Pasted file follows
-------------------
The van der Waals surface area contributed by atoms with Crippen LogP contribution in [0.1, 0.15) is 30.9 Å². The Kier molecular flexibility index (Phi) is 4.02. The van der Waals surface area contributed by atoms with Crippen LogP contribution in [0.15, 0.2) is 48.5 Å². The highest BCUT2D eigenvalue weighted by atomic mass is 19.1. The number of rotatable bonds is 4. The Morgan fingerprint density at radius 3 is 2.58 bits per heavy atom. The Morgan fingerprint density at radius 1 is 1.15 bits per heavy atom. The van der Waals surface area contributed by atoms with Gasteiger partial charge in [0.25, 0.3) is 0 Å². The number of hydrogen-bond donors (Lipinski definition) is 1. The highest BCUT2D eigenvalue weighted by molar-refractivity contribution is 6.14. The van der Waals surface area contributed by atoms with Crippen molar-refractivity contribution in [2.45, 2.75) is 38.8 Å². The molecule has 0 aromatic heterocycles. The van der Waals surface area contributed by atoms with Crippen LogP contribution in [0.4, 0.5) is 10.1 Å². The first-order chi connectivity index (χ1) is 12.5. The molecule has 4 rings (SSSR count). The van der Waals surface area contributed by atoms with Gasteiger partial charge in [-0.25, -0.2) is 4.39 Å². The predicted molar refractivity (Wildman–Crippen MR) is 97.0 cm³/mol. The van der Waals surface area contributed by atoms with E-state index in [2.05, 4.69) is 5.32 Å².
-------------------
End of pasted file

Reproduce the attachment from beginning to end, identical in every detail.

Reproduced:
The van der Waals surface area contributed by atoms with Crippen LogP contribution in [0.1, 0.15) is 30.9 Å². The Kier molecular flexibility index (Phi) is 4.02. The van der Waals surface area contributed by atoms with Crippen LogP contribution in [0.15, 0.2) is 48.5 Å². The highest BCUT2D eigenvalue weighted by atomic mass is 19.1. The number of rotatable bonds is 4. The Morgan fingerprint density at radius 3 is 2.58 bits per heavy atom. The Morgan fingerprint density at radius 1 is 1.15 bits per heavy atom. The van der Waals surface area contributed by atoms with Gasteiger partial charge in [0.25, 0.3) is 0 Å². The number of hydrogen-bond donors (Lipinski definition) is 1. The highest BCUT2D eigenvalue weighted by molar-refractivity contribution is 6.14. The van der Waals surface area contributed by atoms with Crippen molar-refractivity contribution in [2.45, 2.75) is 38.8 Å². The molecule has 0 aromatic heterocycles. The van der Waals surface area contributed by atoms with Crippen LogP contribution in [0.4, 0.5) is 10.1 Å². The first-order chi connectivity index (χ1) is 12.5. The molecule has 4 rings (SSSR count). The van der Waals surface area contributed by atoms with Gasteiger partial charge in [-0.25, -0.2) is 4.39 Å². The predicted molar refractivity (Wildman–Crippen MR) is 97.0 cm³/mol. The van der Waals surface area contributed by atoms with E-state index in [2.05, 4.69) is 5.32 Å².